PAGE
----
Ross's raw, heartbreaking memoir chronicles the years of abuse she suffered at the hands of her stepfather and the confusing doublelife it created within her. She despised him for what he did to her, but he was also a caring, protective father figure, who instilled in her a deep love for the outdoors, the very thing she turned to when she needed to heal.
How Italian Food Conquered the World by John F. Mariani
"Go to a restaurant anywhere in the world today—even in Tokyo, Hong Kong, or Mumbai—and chances are you will see Italian dishes listed on the menu," writes Mariani in this lively, well-researched history of Italian cuisine. Chronicling how the beloved food has gone from poor man's gruel to global obsession, Mariani will leave you longing for your next bowl of pasta.
In this riveting reinvention of the Persephone myth, absentee father Rich takes his teenage daughter Sophie on a six-day hike into the Tasmanian wildernes in hopes that the journey will bring them closer together. Alone in nature, Rich finds Sophie harder to reach then ever—especially when the natural world begins to close in on them.
"China and cancer are both big countries, so there's a lot to say about each," writes Conley in the introduction to her fish-out-of-water memoirThe Foremost Good Fortune. Here, she recounts the time she spent with her husband and two boys in Beijing—eating pickled tea eggs, driving along the hutong valley, learning Mandarin—and the startling, poignant discovery of her illness abroad.
Here, Brokaw (daughter of Tom) encourages women to nourish five core values (grace, connectedness, accomplishment, advenutre, spirituality) within themselves as an antidote to the angst and anxiety that comes with turning 40.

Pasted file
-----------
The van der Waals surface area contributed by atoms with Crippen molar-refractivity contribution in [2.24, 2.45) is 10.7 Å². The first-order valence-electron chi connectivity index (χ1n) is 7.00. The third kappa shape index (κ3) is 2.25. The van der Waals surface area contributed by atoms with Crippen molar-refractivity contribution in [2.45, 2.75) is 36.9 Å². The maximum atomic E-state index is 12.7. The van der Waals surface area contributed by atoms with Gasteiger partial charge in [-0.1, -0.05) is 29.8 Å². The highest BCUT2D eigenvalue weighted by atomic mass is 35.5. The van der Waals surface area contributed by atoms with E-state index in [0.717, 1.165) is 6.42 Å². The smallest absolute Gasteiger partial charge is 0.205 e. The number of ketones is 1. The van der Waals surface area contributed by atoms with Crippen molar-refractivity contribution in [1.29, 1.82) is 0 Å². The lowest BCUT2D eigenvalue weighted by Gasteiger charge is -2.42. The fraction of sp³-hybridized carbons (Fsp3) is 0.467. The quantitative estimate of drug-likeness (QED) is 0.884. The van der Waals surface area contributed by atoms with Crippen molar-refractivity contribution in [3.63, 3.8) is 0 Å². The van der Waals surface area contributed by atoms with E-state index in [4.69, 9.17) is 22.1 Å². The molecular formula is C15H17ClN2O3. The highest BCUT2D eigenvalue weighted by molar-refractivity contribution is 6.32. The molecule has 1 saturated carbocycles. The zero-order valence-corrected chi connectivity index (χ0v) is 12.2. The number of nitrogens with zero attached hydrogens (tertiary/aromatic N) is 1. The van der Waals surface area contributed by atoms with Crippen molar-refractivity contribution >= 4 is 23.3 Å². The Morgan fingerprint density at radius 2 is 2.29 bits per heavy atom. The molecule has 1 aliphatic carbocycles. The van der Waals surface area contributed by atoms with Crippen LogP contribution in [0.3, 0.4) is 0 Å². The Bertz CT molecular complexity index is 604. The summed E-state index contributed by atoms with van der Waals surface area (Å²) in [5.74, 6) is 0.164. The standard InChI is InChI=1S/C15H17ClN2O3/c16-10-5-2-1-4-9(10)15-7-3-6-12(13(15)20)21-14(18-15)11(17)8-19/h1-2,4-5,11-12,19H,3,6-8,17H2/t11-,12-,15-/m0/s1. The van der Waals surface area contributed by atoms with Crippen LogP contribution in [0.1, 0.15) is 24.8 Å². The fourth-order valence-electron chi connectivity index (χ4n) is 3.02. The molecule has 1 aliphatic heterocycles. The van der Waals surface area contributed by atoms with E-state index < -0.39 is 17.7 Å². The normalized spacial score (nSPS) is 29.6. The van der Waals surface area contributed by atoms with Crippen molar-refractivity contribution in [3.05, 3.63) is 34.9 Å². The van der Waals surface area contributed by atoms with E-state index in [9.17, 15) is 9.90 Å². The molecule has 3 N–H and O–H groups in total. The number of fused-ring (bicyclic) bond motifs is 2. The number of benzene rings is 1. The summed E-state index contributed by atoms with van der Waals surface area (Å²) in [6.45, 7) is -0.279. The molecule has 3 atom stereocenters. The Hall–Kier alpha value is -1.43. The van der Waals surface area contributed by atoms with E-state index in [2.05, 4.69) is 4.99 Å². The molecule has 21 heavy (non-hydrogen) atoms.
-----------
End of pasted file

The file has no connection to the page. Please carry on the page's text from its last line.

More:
In 1940, Eddie is living in Appalachian Virginia with his mother, a mysterious woman who's rumored to be a witch. When a couple working for the WPA comes into their lives, Eddie is inspired to take off for New York. The novel follows a grown Eddie, who's working as a TV horror movie host. He must confront his past when his daughter, Wallis, begins to feel a strange kinship to her grandmother.
Wasn’t it just yesterday that we were watching Sex and the City and buying ‘fabulous’ lifestyles on maxed-out credit cards?” Shetterly wonders in this highly relatable recession memoir that grew out of the author’s blog and radio diaries for NPR. Shetterly and her husband were excited to start their lives out West. But Shetterly’s career aspirations were sidelined by a surprise pregnancy (she was too sick to work) and when the economy collapsed every gig her husband Dan had lined up was canceled. The couple decided to leave Los Angeles and move back East. As they drove, Shetterly told her story to NPR and received an amazing response. All across the country, listeners offered help and opened their homes to the family. It’s a timely, surprisingly touching story about the kindness of strangers.